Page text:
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  • Writer's pictureDoug Weiss


As I read the dreadful statistics each day reciting the numbers of infections, hospitalizations and deaths that have occurred overnight I am more than saddened, I am nearly overwhelmed. Other than war—and few alive today can remember a world war, much less the Korean Conflict, Vietnam or even the gulf wars—we have nothing that has prepared us for such news and it is more than understandable in such times that we can become inured to what we hear. Statistics—even those a grim as these lose their meaning after their initial shock.

Most of us are no strangers to bad news—we have had our share, but few of us have experienced anything akin to what Job did in the Old Testament. He is the very definition of suffering and woe beyond human understanding. In modern times, those who have lived through the horrors of concentration camps, genocide and mass persecution know that to survive one must become numb to the daily onrush of tragedy, yet preserve their essential humanity.

In his famous work, Man’s Search for Meaning, Victor Frankl offers us singular insight into the state of mind of those suffering extreme duress. As a surviving prisoner of the Nazi concentration camps, Frankl writes from first-hand knowledge about the psychological states of his fellow prisoners. He identifies three reactions experienced by all captives to one degree or another: initial shock, apathy in the face of continued depravation limiting all thought and action to the hoped-for survival of oneself, family and friends and finally, depersonalization, bitterness, and disillusionment if one survives.

If this sounds at all familiar, it is what so many are experiencing every day. Of these three states or stages it is the third which we must guard against with all of the power within us. This crisis will end –though it is hard to know when at this point in time. Humanity will survive—though undoubtedly every one of us will be touched by what has occurred and we can only hope that we will resolve to take every step we can to prevent another occurrence. But if we permit ourselves to sink into the well of bitterness and disillusion, we will have learned nothing. Far worse we will have sacrificed the most important part of our humanity—our compassion.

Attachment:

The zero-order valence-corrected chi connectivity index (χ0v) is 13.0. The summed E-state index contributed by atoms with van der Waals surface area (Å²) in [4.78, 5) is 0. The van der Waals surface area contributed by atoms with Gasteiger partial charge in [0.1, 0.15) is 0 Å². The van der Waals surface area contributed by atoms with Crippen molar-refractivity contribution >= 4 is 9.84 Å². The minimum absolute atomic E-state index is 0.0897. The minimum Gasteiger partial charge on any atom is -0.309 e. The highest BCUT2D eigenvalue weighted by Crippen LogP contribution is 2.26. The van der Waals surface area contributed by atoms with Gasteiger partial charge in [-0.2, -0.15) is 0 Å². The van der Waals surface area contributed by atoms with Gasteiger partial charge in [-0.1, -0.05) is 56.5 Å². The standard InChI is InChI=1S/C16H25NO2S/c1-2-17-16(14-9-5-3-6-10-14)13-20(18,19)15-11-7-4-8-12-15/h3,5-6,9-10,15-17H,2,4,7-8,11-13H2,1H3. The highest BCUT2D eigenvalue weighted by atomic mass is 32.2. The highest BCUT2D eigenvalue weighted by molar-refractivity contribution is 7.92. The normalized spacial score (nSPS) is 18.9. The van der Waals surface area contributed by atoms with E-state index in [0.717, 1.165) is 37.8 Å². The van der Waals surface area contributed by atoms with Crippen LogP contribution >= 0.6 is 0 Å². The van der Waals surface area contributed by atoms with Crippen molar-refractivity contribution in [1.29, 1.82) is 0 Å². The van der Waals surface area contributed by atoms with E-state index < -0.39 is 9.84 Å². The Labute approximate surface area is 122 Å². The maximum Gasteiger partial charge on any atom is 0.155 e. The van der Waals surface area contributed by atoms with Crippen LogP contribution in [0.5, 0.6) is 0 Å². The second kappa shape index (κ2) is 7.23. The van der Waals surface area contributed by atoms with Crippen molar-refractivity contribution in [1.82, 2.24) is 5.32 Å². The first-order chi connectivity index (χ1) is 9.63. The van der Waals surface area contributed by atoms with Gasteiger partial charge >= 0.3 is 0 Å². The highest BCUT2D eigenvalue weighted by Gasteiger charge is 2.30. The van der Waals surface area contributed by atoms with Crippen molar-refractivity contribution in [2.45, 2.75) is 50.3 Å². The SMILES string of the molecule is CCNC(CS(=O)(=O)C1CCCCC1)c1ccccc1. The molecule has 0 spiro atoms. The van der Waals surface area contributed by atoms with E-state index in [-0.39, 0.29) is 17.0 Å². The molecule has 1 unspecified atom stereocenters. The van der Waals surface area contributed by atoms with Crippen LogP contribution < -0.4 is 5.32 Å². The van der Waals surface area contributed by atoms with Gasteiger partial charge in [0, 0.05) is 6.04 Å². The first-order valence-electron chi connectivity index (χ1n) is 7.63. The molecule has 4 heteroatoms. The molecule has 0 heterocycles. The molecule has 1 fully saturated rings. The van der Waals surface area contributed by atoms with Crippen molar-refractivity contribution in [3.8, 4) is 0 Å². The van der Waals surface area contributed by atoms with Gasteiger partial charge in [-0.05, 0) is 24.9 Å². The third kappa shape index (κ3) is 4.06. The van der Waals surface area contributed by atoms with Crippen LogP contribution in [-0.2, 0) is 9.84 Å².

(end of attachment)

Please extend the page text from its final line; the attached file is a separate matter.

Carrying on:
If we look for meaning, Frankl concludes, it lies in our freedom to choose how we will live our lives—even amidst imminent threat. That is living fully and without fear. Frankl observed countless examples of inmates placing themselves in positions of extreme danger to save or at least comfort another. This cannot be explained by disembodied altruism, but only by compassionate love.

I do not know what state of mind the world will emerge with when we are once again free to return to some semblance of our prior lives. I can only hope a kinder, less divided, and more sober sensibility will prevail. That is why—even though it is painful to hear and read the daily barrage of bad news—I look for the compassionate acts around me everywhere and I hope.

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